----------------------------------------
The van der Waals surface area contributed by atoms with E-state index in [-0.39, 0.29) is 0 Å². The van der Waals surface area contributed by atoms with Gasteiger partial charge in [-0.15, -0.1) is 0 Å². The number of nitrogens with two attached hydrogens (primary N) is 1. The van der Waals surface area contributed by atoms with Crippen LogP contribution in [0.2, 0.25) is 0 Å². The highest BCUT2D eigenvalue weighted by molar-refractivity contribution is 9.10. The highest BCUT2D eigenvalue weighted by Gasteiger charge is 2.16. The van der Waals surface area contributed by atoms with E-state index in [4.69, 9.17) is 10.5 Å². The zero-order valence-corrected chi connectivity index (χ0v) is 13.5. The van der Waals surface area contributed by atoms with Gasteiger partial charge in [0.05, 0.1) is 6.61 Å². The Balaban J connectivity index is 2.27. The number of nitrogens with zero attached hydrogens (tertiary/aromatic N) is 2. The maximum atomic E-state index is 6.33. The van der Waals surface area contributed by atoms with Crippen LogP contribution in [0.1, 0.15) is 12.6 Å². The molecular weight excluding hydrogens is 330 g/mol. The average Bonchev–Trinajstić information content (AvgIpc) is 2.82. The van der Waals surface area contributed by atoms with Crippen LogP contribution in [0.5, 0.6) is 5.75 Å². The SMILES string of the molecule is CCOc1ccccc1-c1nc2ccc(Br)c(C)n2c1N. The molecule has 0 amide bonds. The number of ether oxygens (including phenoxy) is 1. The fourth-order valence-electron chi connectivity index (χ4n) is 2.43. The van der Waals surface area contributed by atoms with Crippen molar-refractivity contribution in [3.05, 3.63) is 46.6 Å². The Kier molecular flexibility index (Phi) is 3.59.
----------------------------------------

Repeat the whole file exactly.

The van der Waals surface area contributed by atoms with E-state index in [-0.39, 0.29) is 0 Å². The van der Waals surface area contributed by atoms with Gasteiger partial charge in [-0.15, -0.1) is 0 Å². The number of nitrogens with two attached hydrogens (primary N) is 1. The van der Waals surface area contributed by atoms with Crippen LogP contribution in [0.2, 0.25) is 0 Å². The highest BCUT2D eigenvalue weighted by molar-refractivity contribution is 9.10. The highest BCUT2D eigenvalue weighted by Gasteiger charge is 2.16. The van der Waals surface area contributed by atoms with E-state index in [4.69, 9.17) is 10.5 Å². The zero-order valence-corrected chi connectivity index (χ0v) is 13.5. The van der Waals surface area contributed by atoms with Gasteiger partial charge in [0.05, 0.1) is 6.61 Å². The Balaban J connectivity index is 2.27. The number of nitrogens with zero attached hydrogens (tertiary/aromatic N) is 2. The maximum atomic E-state index is 6.33. The van der Waals surface area contributed by atoms with Crippen LogP contribution in [0.1, 0.15) is 12.6 Å². The molecular weight excluding hydrogens is 330 g/mol. The average Bonchev–Trinajstić information content (AvgIpc) is 2.82. The van der Waals surface area contributed by atoms with Crippen LogP contribution in [0.5, 0.6) is 5.75 Å². The SMILES string of the molecule is CCOc1ccccc1-c1nc2ccc(Br)c(C)n2c1N. The molecule has 0 amide bonds. The number of ether oxygens (including phenoxy) is 1. The fourth-order valence-electron chi connectivity index (χ4n) is 2.43. The van der Waals surface area contributed by atoms with Crippen molar-refractivity contribution in [3.05, 3.63) is 46.6 Å². The Kier molecular flexibility index (Phi) is 3.59.